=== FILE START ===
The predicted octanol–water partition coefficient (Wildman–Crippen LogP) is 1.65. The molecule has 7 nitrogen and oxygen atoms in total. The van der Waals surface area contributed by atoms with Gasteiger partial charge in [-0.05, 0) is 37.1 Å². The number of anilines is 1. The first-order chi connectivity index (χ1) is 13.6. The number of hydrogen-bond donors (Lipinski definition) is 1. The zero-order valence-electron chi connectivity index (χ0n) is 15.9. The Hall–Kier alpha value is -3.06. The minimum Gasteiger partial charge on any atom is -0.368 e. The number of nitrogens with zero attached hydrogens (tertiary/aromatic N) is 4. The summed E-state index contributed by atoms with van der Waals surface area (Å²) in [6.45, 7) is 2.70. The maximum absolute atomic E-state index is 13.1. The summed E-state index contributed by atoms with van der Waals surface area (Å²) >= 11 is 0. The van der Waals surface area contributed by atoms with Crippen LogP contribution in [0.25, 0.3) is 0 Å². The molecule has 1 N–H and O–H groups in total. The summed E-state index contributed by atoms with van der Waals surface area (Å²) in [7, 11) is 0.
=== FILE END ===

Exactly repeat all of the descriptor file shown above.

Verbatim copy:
The predicted octanol–water partition coefficient (Wildman–Crippen LogP) is 1.65. The molecule has 7 nitrogen and oxygen atoms in total. The van der Waals surface area contributed by atoms with Gasteiger partial charge in [-0.05, 0) is 37.1 Å². The number of anilines is 1. The first-order chi connectivity index (χ1) is 13.6. The number of hydrogen-bond donors (Lipinski definition) is 1. The zero-order valence-electron chi connectivity index (χ0n) is 15.9. The Hall–Kier alpha value is -3.06. The minimum Gasteiger partial charge on any atom is -0.368 e. The number of nitrogens with zero attached hydrogens (tertiary/aromatic N) is 4. The summed E-state index contributed by atoms with van der Waals surface area (Å²) in [6.45, 7) is 2.70. The maximum absolute atomic E-state index is 13.1. The summed E-state index contributed by atoms with van der Waals surface area (Å²) >= 11 is 0. The van der Waals surface area contributed by atoms with Crippen LogP contribution in [0.25, 0.3) is 0 Å². The molecule has 1 N–H and O–H groups in total. The summed E-state index contributed by atoms with van der Waals surface area (Å²) in [7, 11) is 0.